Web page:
Category: Business Law

An Overview of Business Valuation and Division in Divorce

October 13, 2022  |  Jason C. Brown

Business owners face a unique set of challenges as part of a divorce. The valuation and division of business interests can be complex and stressful.   At a fundamental level, understand that a business is an asset of its owner. Minnesota law provides that the assets of the parties to a divorce are divided in an “equitable” manner. That almost always means equally. Minnesota law also recognizes that if a party to the marriage brings an asset into the relationship, the asset likely has a nonmarital component that is not subject to division. If the value of the nonmarital business grows during the marriage, the increased value is considered marital. The key to determining the significance of business ownership often rests in the value of the business itself. Naturally, the more valuable the business, the more attention it receives. Business valuation is as much art as science. Our family law group works with the more reputable business appraisers in the Twin Cities. These experts typically invoke one of three methods to offer an opinion as to the market value of a business: (1) the balance sheet approach; (2) the multiple of profits approach; and (3) valuation based on comparable business sales. Valuation of a business using a balance sheet approach is relatively straightforward. The…

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What Should be Included in an Arbitration Clause Used in Business Contracts?

October 10, 2022  |  Joan M. Quade

Many companies are choosing arbitration to resolve business disputes, as litigation has become more and more expensive, and it sometimes takes years to get to trial. The district courts are still very behind from the COVID pandemic, adding to the delay. Even after trial, the appeals can go on for years, costing additional resources and time. So, what do you put into an arbitration clause that accomplishes what you want? First, you should always consult with your attorneys based upon your particular business needs. They can draft the perfect arbitration clause for you, after discussing your business goals and philosophy about dispute resolution. Some companies need or want to take a more litigation-like approach regarding disputes and want a requirement to arbitrate because of its cost savings and speed, but also to include some rights to limited discovery in the process. Other businesses take a more collaborative, problem-solving approach to reach a mutually beneficial and economical resolution to problems. They want a requirement in the clause to attempt to resolve any disputes before they file for arbitration, through settlement efforts or even mandatory mediation. If the collaborative, problem-solving method does not work, they want to streamline the dispute resolution through a well-defined arbitration process. Both philosophies need specific clauses that spell out the…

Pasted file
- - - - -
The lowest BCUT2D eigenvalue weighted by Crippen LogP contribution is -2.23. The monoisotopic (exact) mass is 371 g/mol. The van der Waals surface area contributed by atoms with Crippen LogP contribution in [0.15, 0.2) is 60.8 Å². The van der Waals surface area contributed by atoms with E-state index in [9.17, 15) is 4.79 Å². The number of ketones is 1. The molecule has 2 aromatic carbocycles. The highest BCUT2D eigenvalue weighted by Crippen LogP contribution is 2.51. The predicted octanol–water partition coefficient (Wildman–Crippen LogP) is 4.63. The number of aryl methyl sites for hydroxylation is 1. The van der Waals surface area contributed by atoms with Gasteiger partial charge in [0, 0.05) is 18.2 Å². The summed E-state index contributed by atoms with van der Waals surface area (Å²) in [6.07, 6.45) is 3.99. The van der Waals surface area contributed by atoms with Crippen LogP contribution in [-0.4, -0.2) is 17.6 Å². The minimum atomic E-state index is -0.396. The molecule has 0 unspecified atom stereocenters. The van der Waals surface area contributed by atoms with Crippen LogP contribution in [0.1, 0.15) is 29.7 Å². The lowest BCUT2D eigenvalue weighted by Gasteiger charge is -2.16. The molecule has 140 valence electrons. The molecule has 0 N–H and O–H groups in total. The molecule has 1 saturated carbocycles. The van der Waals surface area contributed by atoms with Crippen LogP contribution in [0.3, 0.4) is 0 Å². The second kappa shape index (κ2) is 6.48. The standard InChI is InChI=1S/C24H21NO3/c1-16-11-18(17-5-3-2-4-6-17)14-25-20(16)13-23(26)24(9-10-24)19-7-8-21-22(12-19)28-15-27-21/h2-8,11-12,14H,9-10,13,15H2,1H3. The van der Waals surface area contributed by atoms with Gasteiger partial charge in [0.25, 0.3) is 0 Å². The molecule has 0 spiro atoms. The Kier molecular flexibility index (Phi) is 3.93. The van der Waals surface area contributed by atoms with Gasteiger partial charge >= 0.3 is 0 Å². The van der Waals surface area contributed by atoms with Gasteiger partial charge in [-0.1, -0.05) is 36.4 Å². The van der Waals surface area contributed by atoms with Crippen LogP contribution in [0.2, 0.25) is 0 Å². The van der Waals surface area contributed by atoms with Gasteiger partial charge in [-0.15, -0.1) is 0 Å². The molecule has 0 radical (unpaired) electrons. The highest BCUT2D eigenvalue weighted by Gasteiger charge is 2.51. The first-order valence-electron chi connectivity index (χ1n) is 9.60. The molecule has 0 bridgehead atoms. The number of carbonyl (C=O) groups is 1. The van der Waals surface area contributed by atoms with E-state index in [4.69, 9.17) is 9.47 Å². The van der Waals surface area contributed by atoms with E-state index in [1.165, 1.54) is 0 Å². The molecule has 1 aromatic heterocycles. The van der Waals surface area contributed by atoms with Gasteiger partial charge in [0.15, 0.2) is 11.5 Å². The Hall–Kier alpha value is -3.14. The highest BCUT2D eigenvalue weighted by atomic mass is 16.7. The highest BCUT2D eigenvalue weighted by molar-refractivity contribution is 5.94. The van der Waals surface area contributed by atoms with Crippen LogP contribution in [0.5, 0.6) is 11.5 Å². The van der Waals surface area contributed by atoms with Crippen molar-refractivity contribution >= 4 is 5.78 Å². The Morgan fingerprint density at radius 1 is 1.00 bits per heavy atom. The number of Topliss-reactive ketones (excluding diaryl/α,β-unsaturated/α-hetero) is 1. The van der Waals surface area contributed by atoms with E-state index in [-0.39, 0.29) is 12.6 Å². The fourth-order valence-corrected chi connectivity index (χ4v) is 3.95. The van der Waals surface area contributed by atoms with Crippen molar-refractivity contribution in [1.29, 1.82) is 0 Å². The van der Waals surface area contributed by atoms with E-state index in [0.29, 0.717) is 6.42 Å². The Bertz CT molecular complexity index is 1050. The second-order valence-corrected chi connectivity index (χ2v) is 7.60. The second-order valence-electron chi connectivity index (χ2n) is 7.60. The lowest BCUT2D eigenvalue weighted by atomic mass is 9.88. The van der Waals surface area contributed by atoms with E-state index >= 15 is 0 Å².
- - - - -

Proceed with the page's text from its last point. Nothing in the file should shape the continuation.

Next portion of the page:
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Workplace Investigations

October 4, 2022  |  Joan M. Quade

What is a workplace investigation? A workplace investigation is where a private company or public employer, such as a city or county, hires an investigator, usually an attorney who is experienced in investigations and employment law, to gather documents and interview people to determine if wrongdoing has occurred or company policy has been violated. The investigation is needed to determine what occurred in a particular situation when facts are known or unknown, or allegations have been made about an event and the complete truth of what occurred is unclear. It is the job of the investigator to gather facts through the review of documents, review of video or other evidence, if available, and to interview people who may have knowledge and information helpful in discovering the truth. What are some examples of workplace investigations? Examples of some of the issues that many times require employment investigations include, but are not limited to, employee theft, allegations of sexual harassment or bullying, assault in the workplace, misuse of company property or funds, sharing of confidential company information, inappropriate use of the company internet and accessing inappropriate internet sites, falsely claiming to work full time, acceptance of gifts or other ethics standards set by the employer and other general claims of employee misconduct. For public employers,…

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